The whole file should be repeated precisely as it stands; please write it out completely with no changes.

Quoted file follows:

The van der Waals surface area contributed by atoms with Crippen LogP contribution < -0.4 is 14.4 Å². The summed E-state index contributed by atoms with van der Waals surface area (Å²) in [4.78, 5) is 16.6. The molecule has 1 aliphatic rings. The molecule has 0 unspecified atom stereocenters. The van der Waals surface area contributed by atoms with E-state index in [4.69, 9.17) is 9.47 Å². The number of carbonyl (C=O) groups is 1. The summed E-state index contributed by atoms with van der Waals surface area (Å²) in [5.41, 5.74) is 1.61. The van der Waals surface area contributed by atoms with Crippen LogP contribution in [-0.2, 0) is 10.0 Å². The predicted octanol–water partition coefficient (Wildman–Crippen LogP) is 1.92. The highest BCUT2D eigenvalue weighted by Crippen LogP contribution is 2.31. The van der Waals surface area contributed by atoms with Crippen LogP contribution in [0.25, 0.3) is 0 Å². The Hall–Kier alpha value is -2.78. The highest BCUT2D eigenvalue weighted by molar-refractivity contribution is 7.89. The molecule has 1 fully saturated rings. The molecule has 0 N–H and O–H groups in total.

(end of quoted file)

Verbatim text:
The van der Waals surface area contributed by atoms with Crippen LogP contribution < -0.4 is 14.4 Å². The summed E-state index contributed by atoms with van der Waals surface area (Å²) in [4.78, 5) is 16.6. The molecule has 1 aliphatic rings. The molecule has 0 unspecified atom stereocenters. The van der Waals surface area contributed by atoms with E-state index in [4.69, 9.17) is 9.47 Å². The number of carbonyl (C=O) groups is 1. The summed E-state index contributed by atoms with van der Waals surface area (Å²) in [5.41, 5.74) is 1.61. The van der Waals surface area contributed by atoms with Crippen LogP contribution in [-0.2, 0) is 10.0 Å². The predicted octanol–water partition coefficient (Wildman–Crippen LogP) is 1.92. The highest BCUT2D eigenvalue weighted by Crippen LogP contribution is 2.31. The van der Waals surface area contributed by atoms with Crippen LogP contribution in [0.25, 0.3) is 0 Å². The Hall–Kier alpha value is -2.78. The highest BCUT2D eigenvalue weighted by molar-refractivity contribution is 7.89. The molecule has 1 fully saturated rings. The molecule has 0 N–H and O–H groups in total.